Pages 146-147, “Awe is about chaste fear, healthy fear. Not a fear that freezes us or shrinks us into non-action or addiction or defensiveness or denial, but a fear that invites us to stretch and grow and trust. This fear results in courage, for it challenges us to explore, not to run away. And in the exploring come new learning and new growth. This fear grows our souls instead of shrinking them.”

Page 145, “For where creativity is lost, soul is lost.”

Page 139, “This is why all art work can be meditation itself: It is a discipline that opens us up to the joy of Divinity at work.”

Page 209, “Fun belongs everywhere in a postmodern time. The more dire the times, the more we need fun in our lives and in our culture. By letting imagination in, we are letting fun in. When fun returns, fantasy finds its healthy place, options are put before us, possibilities return. Hope happens, for hope is about the possible, while despair is about the impossible. Creativity banishes despair-at least for a while.”

Page 206, “As long as we ignore the imagination of the cosmos in our classrooms, we will have an Imagination Deficit Disorder.”

Page 196, “If Otto Rank is correct when he defines the artist as one who wants to leave behind a gift, and if all of us are artists in some way, then we all want to leave behind a gift.”

Page 89, “The liver cleanses and recycles. The artist, too, cleanses and recycles the toxins in a culture. Artists turn pain into insight and struggle into triumph and darkness into light and ugliness into beauty and forgetfulness into remembering and grief into rejoicing. Artists add awe to awe and beauty to beauty and wonder to wonder. When the liver is healthy the person is healthy. The artist is to the community or body politic what the liver is to the human body; a cleanser and recycler of waste and toxins.”

Page 26, “”Creativity” may be the nearest one-word definition we possess for the essence of our humanity, for the true meaning of “soul.”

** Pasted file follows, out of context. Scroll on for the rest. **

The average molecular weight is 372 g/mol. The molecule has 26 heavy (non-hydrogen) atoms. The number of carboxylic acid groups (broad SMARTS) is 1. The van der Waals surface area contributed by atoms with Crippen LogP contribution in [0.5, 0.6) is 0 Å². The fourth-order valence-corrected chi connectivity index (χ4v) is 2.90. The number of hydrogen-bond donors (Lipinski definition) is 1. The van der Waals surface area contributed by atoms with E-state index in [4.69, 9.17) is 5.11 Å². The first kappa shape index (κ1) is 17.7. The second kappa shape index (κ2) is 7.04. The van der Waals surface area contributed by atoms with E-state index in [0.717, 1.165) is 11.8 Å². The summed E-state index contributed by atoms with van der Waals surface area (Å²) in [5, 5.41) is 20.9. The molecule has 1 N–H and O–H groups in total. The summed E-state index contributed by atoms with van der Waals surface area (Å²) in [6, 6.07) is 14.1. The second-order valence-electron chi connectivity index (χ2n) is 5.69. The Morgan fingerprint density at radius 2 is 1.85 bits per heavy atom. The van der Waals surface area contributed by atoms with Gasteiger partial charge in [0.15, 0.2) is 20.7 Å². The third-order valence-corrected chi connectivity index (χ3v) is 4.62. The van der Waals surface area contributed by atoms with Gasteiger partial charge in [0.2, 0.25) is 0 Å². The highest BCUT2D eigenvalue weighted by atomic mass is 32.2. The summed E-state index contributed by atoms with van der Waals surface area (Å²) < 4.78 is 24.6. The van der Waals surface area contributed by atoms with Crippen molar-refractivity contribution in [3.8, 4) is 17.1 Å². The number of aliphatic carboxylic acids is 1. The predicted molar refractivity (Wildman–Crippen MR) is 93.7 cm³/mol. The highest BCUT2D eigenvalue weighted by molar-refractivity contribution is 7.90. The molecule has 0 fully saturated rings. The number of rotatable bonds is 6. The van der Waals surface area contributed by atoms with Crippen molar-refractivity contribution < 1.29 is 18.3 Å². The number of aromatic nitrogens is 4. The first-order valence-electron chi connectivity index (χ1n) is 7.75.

Page 76, “I recently saw a slogan that I like a lot: “Quit whining and read. “ “Study”, which I define as the disciplines pursuit of our holy curiosity, is a necessary part of remaining alive and remaining creative and resisting cynicism. We must pursue truth, work at it, sweat for it, just as we have to work at keeping our bodies healthy. The mind requires no less attention. The imagination can grow stale and flabby and weak if we do not seek out healthy food with which to nourish it.”

Page 75, “Creativity stands up to temptations to guilt for disturbing the peace. Many in a culture do not want to hear about innovation and new direction that creativity unleashes. Creativity takes courage.”

Page 54-55, “A return to our origins is long overdue for all professionals but especially for artists, because their task is to lead the rest of us in moving through perilous times of cynicism, boredom, and despair.”

Page 19, “It is not the essence of the human to be passive. We are players. We are actors on many stages. We initiate contacts, ideas, movements, inventions, babies, institutions, sport, exercise, relationships of all kinds. We are curious, we are yearning to wonder, we are longing to be amazed, we are eager to grow, to learn, to be excited, to be enthusiastic, to be expressive. In short to be alive.”

Page 136, “In a culture where Muzak reigns and the void is always being filled with noise of some kind, one must go out of one’s way to find solitude and learn it. This is the role of mediation. Meditation becomes more important than ever for the survival of the imaginative mind. It is difficult to imagine creativity without it.”

Page 11, “…The number-one survival issue of our time: the sustainability achieved when creativity is honored and practiced not for its own sake but for justice and compassion’s sake.”

Page 9, “As the Dalai Lama has put it: “We can reject everything else: religion, ideology, all received wisdom. But we cannot escape the necessity of love and compassion.”

Page 9, “To allow creativity its appropriate place in our lives and our culture, our education and our family relationships, is to allow healing to happen at a profound level.”

Pages 7-8, “Chaos is a prelude to creativity. We need to learn, as every artist needs to learn, to live with chaos and indeed to dance with it as we listen to it and attempt some ordering. Artists wrestle with chaos, take it apart, deconstruct and reconstruct from it.”

Page 90, “Was it not a good thing for Adam and Eve to have the courage to eat of the tree of good and evil in order to know the difference, to taste the difference? Why should they be punished for acquiring wisdom?”